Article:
Category Archives: Non-stop

Special report in from the IAU 100 km World Championships, Los Alcazares, Spain

Here’s a dispatch from Team USA runner Matt Flaherty, straight from the International Association of Ultrarunners 100 km World Championships in Los Alcazares, Spain: I was having a pretty solid day at the 100km World Championships until the last 20k. Hit 50k in ~3:22:30 and then dropped the pace the next couple 10k loops, and was looking pretty good for a 6:45 or so. But then my hamstrings started seizing up on me right before 80k. Had to take some

Gorge Waterfalls 100k ultramarathon race report: A dozen waterfalls along this scenic route

[By Dana Notman] 2016’s Gorge Waterfalls 100k race took place on Saturday, April 2, and the weather forecast for this ultramarathon was spectacular. We were going to experience something the Pacific Northwest hadn’t seen a lot of lately – sunshine and warm temperatures. With highs projected to reach 68-72 degrees Fahrenheit (around 21C), I was pleased that there wouldn’t be too much mud, too many puddles, or a layer of dampness covering the rocky, technical trails we were going to

Lavaredo Ultra Trail race report: 119 km in the Italian Dolomites

Ultrarunner Daniel Rowland had been told that Italy’s Lavaredo Ultra Trail might just be the the most beautiful ultramarathon he would ever run, so he entered the lottery. Here is his race report: The 9th edition of the Lavaredo Ultra Trail was held on June 26th in the Italian Dolomites, starting in the former Winter Olympic town of Cortina d’Ampezzo. The route was 119 km with 5,850 m of climbing, and formed a part of the Ultra Trail World Tour

Patagonia Ultrafiord 100 mile, 100k and 70k race report Part 2: What the heck was that?

Participants’ emotions immediately after Ultrafiord were all over the place: anywhere from elated to angry. I’ve now had a month to process everything that happened out there… to figure out what I feel and think about this race, and also to digest what other racers have had to say. (Read my Part 1, a description of the Ultrafiord route, here). I think that the biggest issue about Ultrafiord comes down to what racers’ expectations were. Unfortunately, there was not a

Patagonia Ultrafiord 100 mile, 100k and 70k race report Part 1: The only way out is through

Whoa. Ultrafiord was a BIG race – and not what most people were expecting. There is lots to talk about. Whatever happens with the future of this ultramarathon, this inaugural edition is sure to become a legend in the ultrarunning world. So this race report will be in two parts: this installment describing the ultramarathon route and racers’ experiences, and the second installment providing a bit of an analysis. I’ve also posted a more personal account of the race on

Patagonia Ultrafiord to be an extremely tough route: 100+ mile race starts tomorrow, then 100+k and 70k ultramarathons with 32 hr cutoffs!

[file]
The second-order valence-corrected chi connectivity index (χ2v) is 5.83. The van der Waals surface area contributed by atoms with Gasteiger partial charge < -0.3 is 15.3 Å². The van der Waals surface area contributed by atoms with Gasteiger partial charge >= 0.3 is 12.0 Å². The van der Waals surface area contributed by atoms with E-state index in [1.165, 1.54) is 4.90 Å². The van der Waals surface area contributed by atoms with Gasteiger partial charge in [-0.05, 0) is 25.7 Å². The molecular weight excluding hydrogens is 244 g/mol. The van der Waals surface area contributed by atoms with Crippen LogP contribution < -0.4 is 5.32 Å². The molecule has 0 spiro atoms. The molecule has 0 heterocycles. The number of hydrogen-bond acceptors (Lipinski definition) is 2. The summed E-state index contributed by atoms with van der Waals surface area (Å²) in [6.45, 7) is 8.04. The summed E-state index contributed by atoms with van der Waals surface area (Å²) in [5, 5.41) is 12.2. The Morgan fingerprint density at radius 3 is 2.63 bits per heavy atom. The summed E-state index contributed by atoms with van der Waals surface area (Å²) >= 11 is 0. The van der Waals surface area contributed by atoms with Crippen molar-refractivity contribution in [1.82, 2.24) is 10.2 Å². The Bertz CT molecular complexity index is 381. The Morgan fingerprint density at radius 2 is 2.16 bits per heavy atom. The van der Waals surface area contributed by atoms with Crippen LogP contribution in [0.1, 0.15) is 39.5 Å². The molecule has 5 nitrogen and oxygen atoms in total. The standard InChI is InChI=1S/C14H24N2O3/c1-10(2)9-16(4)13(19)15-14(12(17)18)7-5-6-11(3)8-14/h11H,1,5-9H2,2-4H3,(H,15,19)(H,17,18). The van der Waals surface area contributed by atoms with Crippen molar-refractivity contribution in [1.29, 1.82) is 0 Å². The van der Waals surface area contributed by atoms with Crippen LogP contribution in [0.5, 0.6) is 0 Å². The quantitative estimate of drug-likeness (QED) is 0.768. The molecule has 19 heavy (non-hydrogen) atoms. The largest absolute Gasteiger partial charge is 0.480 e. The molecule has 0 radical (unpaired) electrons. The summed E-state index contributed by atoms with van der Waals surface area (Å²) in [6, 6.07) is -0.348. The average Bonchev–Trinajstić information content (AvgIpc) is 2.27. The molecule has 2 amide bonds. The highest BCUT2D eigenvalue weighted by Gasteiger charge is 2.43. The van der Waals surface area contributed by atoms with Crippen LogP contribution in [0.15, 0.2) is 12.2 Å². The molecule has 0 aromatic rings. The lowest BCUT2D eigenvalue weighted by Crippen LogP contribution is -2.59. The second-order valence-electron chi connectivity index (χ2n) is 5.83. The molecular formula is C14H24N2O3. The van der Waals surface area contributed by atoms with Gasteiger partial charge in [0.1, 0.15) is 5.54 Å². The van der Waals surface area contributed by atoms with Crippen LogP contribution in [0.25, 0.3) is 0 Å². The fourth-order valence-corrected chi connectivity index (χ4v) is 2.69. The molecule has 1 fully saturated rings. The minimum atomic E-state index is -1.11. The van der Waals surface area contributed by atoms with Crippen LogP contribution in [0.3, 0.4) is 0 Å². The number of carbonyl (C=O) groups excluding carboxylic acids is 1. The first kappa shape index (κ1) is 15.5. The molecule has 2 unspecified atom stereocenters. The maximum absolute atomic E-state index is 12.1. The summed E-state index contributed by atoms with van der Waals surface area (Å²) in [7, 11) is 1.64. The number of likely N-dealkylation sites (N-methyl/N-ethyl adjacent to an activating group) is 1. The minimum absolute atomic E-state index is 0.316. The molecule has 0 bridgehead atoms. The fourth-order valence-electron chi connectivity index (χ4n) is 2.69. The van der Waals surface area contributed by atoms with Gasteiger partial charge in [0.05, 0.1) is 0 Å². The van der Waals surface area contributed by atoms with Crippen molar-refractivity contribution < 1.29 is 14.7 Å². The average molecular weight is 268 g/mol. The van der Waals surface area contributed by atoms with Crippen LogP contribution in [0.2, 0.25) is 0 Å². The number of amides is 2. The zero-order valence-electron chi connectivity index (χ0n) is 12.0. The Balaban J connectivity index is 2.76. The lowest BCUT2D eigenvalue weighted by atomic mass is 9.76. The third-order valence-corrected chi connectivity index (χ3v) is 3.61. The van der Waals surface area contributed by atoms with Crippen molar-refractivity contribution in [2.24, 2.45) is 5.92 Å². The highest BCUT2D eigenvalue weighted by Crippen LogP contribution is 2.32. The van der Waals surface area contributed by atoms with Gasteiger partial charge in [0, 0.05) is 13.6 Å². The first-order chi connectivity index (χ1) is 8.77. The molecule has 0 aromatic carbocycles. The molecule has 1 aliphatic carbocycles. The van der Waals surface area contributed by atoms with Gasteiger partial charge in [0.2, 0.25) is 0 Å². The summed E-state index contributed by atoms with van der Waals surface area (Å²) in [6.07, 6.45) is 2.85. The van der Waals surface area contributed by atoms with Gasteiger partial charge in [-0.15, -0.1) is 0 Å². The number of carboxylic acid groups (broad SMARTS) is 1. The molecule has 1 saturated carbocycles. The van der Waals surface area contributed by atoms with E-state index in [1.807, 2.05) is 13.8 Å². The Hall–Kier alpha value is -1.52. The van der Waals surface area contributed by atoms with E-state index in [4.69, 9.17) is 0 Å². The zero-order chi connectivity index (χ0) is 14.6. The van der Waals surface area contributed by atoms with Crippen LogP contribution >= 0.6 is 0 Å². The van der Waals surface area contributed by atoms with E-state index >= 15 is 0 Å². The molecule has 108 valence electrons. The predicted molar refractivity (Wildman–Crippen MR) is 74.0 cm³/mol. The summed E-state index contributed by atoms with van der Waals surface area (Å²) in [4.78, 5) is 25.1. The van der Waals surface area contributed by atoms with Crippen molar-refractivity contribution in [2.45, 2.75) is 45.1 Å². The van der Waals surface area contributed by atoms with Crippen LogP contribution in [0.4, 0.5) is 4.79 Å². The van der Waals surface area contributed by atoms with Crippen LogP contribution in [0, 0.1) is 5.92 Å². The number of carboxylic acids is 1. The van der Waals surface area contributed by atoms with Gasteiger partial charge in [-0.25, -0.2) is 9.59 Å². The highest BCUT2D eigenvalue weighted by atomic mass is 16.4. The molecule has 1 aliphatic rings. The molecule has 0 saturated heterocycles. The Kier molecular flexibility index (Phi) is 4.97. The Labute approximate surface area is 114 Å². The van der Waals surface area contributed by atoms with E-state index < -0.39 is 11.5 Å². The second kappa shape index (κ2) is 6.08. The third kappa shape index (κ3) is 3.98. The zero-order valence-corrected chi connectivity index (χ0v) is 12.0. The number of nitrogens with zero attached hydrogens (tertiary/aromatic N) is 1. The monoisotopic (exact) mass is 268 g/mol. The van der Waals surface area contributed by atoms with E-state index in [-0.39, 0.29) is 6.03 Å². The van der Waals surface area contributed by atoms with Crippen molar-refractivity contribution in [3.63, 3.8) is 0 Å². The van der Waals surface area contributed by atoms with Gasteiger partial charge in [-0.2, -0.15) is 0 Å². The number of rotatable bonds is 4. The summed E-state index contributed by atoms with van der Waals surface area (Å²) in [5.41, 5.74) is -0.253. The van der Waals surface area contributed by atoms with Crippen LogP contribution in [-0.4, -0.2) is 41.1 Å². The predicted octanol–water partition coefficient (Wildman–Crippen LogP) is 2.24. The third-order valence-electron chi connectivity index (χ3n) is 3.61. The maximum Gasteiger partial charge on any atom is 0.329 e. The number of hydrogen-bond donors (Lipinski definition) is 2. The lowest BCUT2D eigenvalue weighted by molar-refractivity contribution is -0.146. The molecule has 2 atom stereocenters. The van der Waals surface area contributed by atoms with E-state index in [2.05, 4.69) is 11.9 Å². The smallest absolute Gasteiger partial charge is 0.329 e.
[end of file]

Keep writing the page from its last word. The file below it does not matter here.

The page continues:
I’m just in from 6 days fastpacking in Torres del Paine National Park: a good way to burn your legs out a few days before running an ultramarathon. Also a good way to see how unreliable weather forecasts are here in Chilean Patagonia. I stayed in the refugios, so I was able to travel very light. And I was actually really lucky with the weather. Didn’t get much rain at all, and not even too much wind. That lakeside trail

The Patagonia International Marathon and 63km Ultramarathon, southern Chile

Over 1000 runners showed up at the various start-lines for this year’s Patagonia International Marathon – a series of races which, in addition to the marathon, includes a 63 km ultramarathon, a half marathon, and a 10k race. Runners came from all over the world, with over one third of them coming from outside of Chile. Although the half-marathon is the most popular event, the marathon saw nearly 200 runners on the start line, and the ultra had nearly 60.

Trail racers brave psycho winds and even waterspouts in inaugural Torres del Paine UltraTrail (42k, 67k, 109k), Patagonia, Chile

Just under one hundred lucky trail runners had the privilege of participating in the inaugural Ultra Trail Torres del Paine in southern Chile last week. And a privilege it was indeed – the first time National Park officials have permitted a trail running race in the park. With two ultramarathon events, 67 km and 109 km, and a 42 km trail marathon as well, there was something for every sort of endurance runner. With runners coming from 15 different countries,

The Squamish 50k and 50 mile ultramarathons (some runners did both!)

[Photos by www.brianmccurdyphotography.com] You can tell when your Race Directors are also ultramarathon runners. Well, RDs Gary Robbins and Geoff Langford sure put on a slick show at the Squamish 50 last week! Squamish is located about halfway between the city of Vancouver and the ski resort town of Whistler, British Columbia. It’s a mountain town on the coast, and a favored destination for rock climbers, mountain bikers, windsurfers and kiteboarders. With hundreds of km of mountain trails, it’s the

Edge to Edge Marathon, Ucluelet, Vancouver Island, Canada

[Photos by Douglas Ludwig] Yes, it’s “just” a marathon – but it follows a route that any ultramarathoner would be happy to run. I’d never been very interested in the Edge to Edge Marathon before, because the old route used to just go along the forested highway between the coastal villages of Tofino and Ucluelet, Vancouver Island, British Columbia. Why run on 40 km of road (OK, yes, there was a brief 2 km excursion to the beach, but the

« Older Entries